The discovery and use of antibiotics represented a giant leap forward for humankind. It allowed us to overcome many previously deadly infections with a quick round of treatment, but these days both the overuse and misuse of antibiotics has led to an increasing issue of antibiotic resistance.
While medical centers struggle to cope with the influx of resistant strains, the research community is also struggling to develop new antibiotics to target the increasingly deadly varieties such as Methicillin-resistant Staphylococcus aureus (MRSA). According to the most recent data, as reported by CNN, MRSA infections caused the deaths of 1 in 8 people infected as recently as 2011.
But recently, there was a breakthrough, as discussed on a 2015 episode of the Radiolab podcast. Surprisingly the breakthrough wasn’t from some new antibiotic formulation or a complex combination, it was from a thousand-year-old recipe from an ancient Anglo-Saxon text. This formulation, recreated by two researchers from the University of Nottingham, was for an eye salve, and the ingredients as the two scientists interpreted, were all both common and natural – specifically garlic, onion or leeks, wine and cow bile. Much to their surprise, and the surprise of the entire medical community, this strange concoction effectively killed up to 90% of the MRSA bacteria.
How could something so simple, made with such common ingredients, kill something that has been threatening the medical world for so long? It might lie in one of the most common ingredients of all – garlic.
A Brief History of Medicinal Garlic
Originating in Asia, garlic quickly spread throughout the world, both as an aromatic food and as a medicine. Allium sativum, more commonly known as garlic, is from the same family of plants as onion, leek, and chive. Just like it was used during medieval times to treat an infection (although the scientific backing was unbeknownst to its practitioners), it has been used throughout the ages for many other medicinal applications.
It is actually one of the oldest known medicines, with documentation from as far back as ancient Egypt, Greece, Rome, China, and India. More recently, garlic was used during the bubonic plague by gravediggers as they buried the dead. They would drink what was essentially garlic tea to stave off infection. Even as recently as World War II, when medicines were in short supply, soldiers were using garlic to reduce the severity of infection in the trenches, specifically targeting gangrene.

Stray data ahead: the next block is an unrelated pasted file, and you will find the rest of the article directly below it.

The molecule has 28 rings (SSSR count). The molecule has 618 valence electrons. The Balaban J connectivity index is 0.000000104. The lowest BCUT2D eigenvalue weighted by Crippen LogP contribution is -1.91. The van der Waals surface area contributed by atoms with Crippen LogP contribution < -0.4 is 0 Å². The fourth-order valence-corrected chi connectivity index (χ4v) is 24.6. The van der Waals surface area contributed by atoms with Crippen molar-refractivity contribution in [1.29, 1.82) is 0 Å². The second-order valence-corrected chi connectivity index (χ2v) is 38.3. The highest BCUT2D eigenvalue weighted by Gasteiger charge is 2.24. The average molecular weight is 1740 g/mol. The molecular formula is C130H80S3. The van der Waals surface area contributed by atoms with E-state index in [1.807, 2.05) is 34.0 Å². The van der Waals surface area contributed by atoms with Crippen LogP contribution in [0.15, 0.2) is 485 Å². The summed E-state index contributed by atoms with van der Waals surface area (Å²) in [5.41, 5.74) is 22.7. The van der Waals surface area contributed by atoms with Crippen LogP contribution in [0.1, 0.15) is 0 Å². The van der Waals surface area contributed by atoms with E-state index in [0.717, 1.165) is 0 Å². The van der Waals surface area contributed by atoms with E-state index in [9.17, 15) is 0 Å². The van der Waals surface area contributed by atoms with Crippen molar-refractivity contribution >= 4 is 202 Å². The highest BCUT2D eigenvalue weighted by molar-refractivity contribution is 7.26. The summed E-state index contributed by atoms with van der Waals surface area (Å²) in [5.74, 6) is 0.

Antibiotics and Garlic
Garlic contains two different compounds that are separate until combined with crushing, chopping or mincing. They are activated to create the extremely beneficial compound called allicin. This compound is responsible for the strong garlic aroma, which is diluted or killed off if cooked. Stale garlic also is significantly less potent in terms of its allicin content.
Allicin is the natural antibiotic component of garlic, which when tested has been found to be at least 1/50th as powerful as penicillin. However, because different strains of bacteria react to different strains of antibiotics, its potency in comparison to more traditional antibiotics should be considered with a grain of salt. Afterall, it was part of the concoction that killed MRSA, one of the most deadly, drug-resistant bacteria currently on record.
Antibiotics, normally, work so well in combating bacterial infections because they use many methods of attack. Some antibiotics target the reproduction of the bacteria, while others target their defense mechanisms. Still, others break their outer cellular membranes or target their DNA structures. There is a myriad of different ways that antibiotics can negatively affect bacteria, just as there is a myriad of different bacteria floating around waiting to cause a serious infection.
Current Research into Garlic as an Antibiotic
What was old is new again, and garlic is no exception. Beyond the rather shocking discovery that it was part of an effective MRSA treatment, there are tons of other current studies proving its potential to be an effective antibiotic:
- The bacteria known as Helicobacter Pylori infects most of the world’s digestive tract. When it is allowed to grow unchecked it can lead to stomach ulcers and stomach cancer, and unfortunately for some people, it is untreatable with modern medications in about 20% of cases. Thankfully, recent research has found that garlic is able to inhibit the growth of this bacteria when all else has failed.
- One of the most common and widespread commercial medical disinfectants used to disinfect skin prior to surgery is called chlorhexidine. Garlic has been found to be just as effective as chlorhexidine, and so far, seems to create much less resistance than modern antibiotic formulations.
- Sepsis infections slowly progress from an initially mild infection of a wound to something much more severe and ultimately to septic shock syndrome which can easily lead to death. Garlic has been found through in vivo research to effectively boost the immune system and stop the progression of this infection before it’s too late.